Halim Sbai, one of Taragalte's main organisers, speaks passionately of the need to preserve "the natural and cultural patrimony of the desert," including by allowing local people to participate, displaying their traditions and music at the festival.

The construction of a hydro-electric dam at Ouarzazate in 1972, to provide for the city's growing population and tourist trade, with its five-star hotels and golf courses, took a heavy toll on water supplies to M'Hamid, Sbai explained.

"The dam deprived the region of water that, before it was built, flowed from the High Atlas mountains all the way here."

"We are in an oasis that needs to be preserved. It's a very fragile environment. And we try to get tourists to help us with that, so we can leave it for future generations," Sbai said.

 

IS bid to seize Kobane stalls amid air strikes

Six Tunisians killed in police-gunmen standoff

South Yemen separatists vow to intensify secession protests

Saudi Arabia jails mothers for preparing sons to wage jihad

Morocco fossils: A rare and vanishing treasure

Germany offers to help Armenia forge peace with Turkey

Libya wakes up from ‘Dubai dream’ to face Somalia-like ‘failed state’

Relatives of Iraq massacre victims: Blackwater guards should be killed

Ghannouchi makes it clear to Tunisia: It’s either political Islam or Daesh!

Deadly clashes erupt after army raid in northern Lebanon

200 Iraqi Kurd fighters to travel through Turkey to Kobane

Coalition strikes in Syria eliminate more than 500 jihadists in one month

Ahead of elections, new clashes remind Tunisia of need to fight terror

Jury finds Blackwater guards guilty of 2007 'massacre' in Iraq

Iraq Kurds approve reinforcements for Kobane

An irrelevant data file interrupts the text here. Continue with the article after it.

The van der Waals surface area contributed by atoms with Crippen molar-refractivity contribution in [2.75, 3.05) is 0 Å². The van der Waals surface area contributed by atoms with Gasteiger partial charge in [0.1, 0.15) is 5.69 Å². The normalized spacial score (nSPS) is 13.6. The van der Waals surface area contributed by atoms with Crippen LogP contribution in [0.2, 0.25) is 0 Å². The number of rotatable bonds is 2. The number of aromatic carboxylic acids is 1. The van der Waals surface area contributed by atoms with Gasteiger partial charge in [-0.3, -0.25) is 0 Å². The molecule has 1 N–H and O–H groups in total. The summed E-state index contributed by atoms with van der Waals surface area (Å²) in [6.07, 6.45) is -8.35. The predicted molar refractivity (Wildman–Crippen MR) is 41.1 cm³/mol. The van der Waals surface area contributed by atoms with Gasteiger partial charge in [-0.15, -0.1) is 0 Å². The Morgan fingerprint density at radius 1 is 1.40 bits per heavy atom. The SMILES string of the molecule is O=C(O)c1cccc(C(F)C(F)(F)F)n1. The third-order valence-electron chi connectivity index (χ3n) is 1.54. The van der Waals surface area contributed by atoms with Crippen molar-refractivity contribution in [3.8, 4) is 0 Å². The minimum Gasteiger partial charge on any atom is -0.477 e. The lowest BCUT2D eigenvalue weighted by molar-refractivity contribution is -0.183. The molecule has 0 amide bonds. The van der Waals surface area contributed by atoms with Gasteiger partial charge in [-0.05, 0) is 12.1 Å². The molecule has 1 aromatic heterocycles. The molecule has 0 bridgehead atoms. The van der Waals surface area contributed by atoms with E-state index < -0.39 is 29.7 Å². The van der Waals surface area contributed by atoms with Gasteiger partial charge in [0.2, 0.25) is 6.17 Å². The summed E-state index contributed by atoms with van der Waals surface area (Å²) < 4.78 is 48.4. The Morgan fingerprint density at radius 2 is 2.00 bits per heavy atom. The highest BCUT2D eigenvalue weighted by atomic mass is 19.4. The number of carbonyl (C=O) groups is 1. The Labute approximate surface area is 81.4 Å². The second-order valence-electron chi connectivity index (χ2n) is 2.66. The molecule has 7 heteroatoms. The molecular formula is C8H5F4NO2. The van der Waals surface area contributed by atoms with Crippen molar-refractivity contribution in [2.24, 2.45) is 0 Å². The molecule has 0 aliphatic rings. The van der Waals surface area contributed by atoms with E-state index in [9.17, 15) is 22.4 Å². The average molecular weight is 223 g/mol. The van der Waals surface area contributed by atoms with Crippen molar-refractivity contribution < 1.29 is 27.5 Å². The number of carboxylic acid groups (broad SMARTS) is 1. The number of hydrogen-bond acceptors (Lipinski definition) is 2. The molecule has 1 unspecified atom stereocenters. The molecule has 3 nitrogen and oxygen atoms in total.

Israel classifies car crash as ‘hit and run terror attack’

Turkish woman arrested for stepping on Koran

Erdogan criticises US for airdrops on Kobane

Iraq schools provide shelter but late to open for classes

Syria air force shoots down two of three 'IS warplanes'

Egypt court rules on ‘Nasr City terror cell’

Fire from Egypt wounds two Israeli soldiers near border

By hook or by crook, settlers notch up property gains in East Jerusalem

Turkey envoy meets leader of parallel government in Libya

Israel arrests seven Palestinian fishermen off northern Gaza

Khamenei to Abadi: Iraq can beat 'Islamic State' without foreign troops

Saudi special court rules in cases of riots and terrorism

Libya army scores small victory in Benghazi

Only in Libya: Government calls for civil disobedience

Kasserine reaps bitter harvest from Tunisia revolution: Poverty and terrorism

Iraq Kurds set to vote on deployment of Peshmerga forces to Syria

Islamic State ‘share in US weapons’ embarrasses Pentagon

Alderton: Morocco unrivalled business gateway to sub-Saharan Africa

Protests over IS turn Istanbul University into war zone

Turkey eyes stricter punishment against lawbreakers at protests

For Sudan President: Promises are something and re-election is something else

Iran returns Abadi to ‘house of obedience’

From traditional military to counterinsurgency force: Syria army grows more capable

South Sudan rivals accept 'responsibility' for civil war

British drones in Iraq also used for Syria surveillance

Turkey launches new wave of wire-tapping arrests

Rise of Shiite militias challenges government authority in Iraq

Syria Kurds show impressive resistance to ‘Islamic State’ in Kobane

Vote or boycott: Grim record of self-serving politicians puts off voters in Tunisia

Egypt universities tighten security to avoid new Islamist violence